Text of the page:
Molyneux: So there are a lot of features – a lot of tech that we’ve used in this that we had in Milo. There’s a lot of voice empathy stuff – we’ll be using that a lot, but I’ve been asked not to talk too much about that – but imagine being able to speak in the middle of a narrative storyline in Fable it’ll be fantastic.
Y’know, we’ve also got... well, I can’t really talk about that, but we’ve got this thing called chanting... [Molyneux trails off and is quickly put on track by another member of the demo team.] Oh yes – all the sitting-down tech was developed for Milo as well. There’s a lot of tech there, and a lot of emotional stuff that we developed for Milo as well.
RPGSite: Will you be able to scan objects into the game?
Molyneux: This is another feature that I shouldn’t really talk about at all, but, you know... so, anything you’ve seen in the Milo demo, we’re going to be using. I’ve mentioned customization, and that should give you a bit of a clue there.
RPGSite: You mentioned that the horse might lose the shine on its coat in the demo – the transformative elements have always been a big thing in Fable – are we going to see that manifest itself in other areas – the magic, perhaps?
Molyneux: Yes! We try to build the morality choices into the gameplay rather than ‘as well as’ having them in the quest system. We’ve got this really cool system about how to gain levels, taking life force from other things – you can take it from anything that’s alive. If you take too much you’ll end up killing things, and that is evil. That’s a really nice counter-balance, as a lot of us want everything – we’re like greedy children in a sweet shop.
What I’m saying is, that’s fine, but you’ll have to do some terrible things to level up as early as possible.
RPGSite: The ending of Fable III can be pretty significantly different depending on your actions, and this takes place fairly soon afterwards – will you be pulling in any save games or anything to determine the state of the world?
Molyneux: We’re certainly considering it. There are certainly some nice things we can do depending on your choices. There’s one region in Fable III – Bower Lake – you can drain it – and it’d be great to go through that area and see it afterwards. What’s a little bit difficult is that you – your Fable III character – is still king while you are playing through The Journey – it’s a little bit of a – it screws your mind up, you know?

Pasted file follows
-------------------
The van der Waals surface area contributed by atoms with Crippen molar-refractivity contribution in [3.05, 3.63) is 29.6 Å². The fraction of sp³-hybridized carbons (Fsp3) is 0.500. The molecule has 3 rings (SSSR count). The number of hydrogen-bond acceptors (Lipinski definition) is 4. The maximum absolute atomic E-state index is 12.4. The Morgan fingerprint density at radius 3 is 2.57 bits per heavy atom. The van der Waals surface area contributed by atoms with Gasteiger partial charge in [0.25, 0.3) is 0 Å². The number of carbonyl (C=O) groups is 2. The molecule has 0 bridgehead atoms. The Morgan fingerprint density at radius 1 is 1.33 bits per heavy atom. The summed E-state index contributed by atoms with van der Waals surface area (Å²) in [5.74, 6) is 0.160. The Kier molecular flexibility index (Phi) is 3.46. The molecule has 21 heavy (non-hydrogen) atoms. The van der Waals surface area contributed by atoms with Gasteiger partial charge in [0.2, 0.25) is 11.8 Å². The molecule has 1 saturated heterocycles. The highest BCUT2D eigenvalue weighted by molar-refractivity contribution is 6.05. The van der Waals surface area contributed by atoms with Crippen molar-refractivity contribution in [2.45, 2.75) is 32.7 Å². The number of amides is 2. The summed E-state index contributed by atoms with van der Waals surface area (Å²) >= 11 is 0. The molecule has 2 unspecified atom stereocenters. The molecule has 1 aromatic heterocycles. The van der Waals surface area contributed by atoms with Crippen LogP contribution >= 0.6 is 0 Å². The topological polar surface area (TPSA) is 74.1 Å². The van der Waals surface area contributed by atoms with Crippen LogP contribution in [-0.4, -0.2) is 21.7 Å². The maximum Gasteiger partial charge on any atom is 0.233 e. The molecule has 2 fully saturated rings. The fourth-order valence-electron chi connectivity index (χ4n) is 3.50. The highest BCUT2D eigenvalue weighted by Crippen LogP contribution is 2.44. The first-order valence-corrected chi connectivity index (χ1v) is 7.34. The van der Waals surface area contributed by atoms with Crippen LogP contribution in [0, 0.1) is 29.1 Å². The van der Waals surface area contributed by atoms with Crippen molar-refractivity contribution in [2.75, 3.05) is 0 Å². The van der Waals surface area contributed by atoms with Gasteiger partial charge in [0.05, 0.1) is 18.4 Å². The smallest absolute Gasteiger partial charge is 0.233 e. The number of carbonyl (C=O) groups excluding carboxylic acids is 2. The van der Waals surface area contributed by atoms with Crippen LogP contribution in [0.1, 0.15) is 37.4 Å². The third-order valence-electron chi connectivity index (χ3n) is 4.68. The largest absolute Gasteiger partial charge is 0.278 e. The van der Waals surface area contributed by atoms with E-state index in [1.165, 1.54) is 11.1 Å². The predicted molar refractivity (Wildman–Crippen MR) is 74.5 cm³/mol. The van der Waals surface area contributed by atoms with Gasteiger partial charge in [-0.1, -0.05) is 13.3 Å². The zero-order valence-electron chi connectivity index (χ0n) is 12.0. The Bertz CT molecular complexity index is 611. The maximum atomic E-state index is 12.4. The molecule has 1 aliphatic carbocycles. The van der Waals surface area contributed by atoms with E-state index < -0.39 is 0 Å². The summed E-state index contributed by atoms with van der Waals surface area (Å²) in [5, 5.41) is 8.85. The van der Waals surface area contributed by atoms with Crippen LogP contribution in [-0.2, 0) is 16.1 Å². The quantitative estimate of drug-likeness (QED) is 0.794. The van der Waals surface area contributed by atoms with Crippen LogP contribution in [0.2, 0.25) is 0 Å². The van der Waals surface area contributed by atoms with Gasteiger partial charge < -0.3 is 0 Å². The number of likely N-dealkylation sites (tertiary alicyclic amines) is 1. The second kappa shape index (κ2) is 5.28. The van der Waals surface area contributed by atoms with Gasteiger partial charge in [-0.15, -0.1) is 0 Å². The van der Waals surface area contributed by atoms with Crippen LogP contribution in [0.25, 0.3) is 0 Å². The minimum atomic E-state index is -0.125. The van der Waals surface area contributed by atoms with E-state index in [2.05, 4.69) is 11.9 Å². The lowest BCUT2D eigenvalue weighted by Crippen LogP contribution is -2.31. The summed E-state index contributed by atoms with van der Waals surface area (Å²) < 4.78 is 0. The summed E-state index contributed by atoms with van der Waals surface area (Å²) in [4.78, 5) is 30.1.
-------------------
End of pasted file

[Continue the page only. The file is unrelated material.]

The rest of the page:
RPGSite: Is the new technology available with Kinect allowing you to come up with ideas that you wouldn’t have before?
Molyneux: Yeah, it is. I have to admit that new ideas and innovation – I love that side of things. I... I’m trying to think of a diplomatic way of saying this – I’m just a little bit bored with doing things the same way in all games. It just seems to be – whilst I love the drama of a lot of the games being made at the moment there is a lot of sameyness. You spend your fifty bucks on one game, finish that game, and then spend fifty bucks on another game that is essentially the same.
One’s got a green palette, one’s got a grey palette – you’re shooting – ducking and diving – and it seems almost on the point of being a little bit like Holywood where they’re in a rut with their action films where two and a half minutes into the film you meet the baddie, ten minutes in the hero starts losing some power – you’re working through a formula.
I’m not saying we’ve quite got that in this industry, but we’re moving towards that and I think mixing things up with emotional gameplay, and mixing things up with the way that you play and the feeling of connection – it feels a bit more refreshing to me – but I’m obviously going to answer with that as I love working with Kinect.
RPGSite: Do you feel like developers have a handle on where Kinect is going now it’s been out for a while? It’s still lacking in some areas – no unified menu system, little agreement on how to do certain things and such...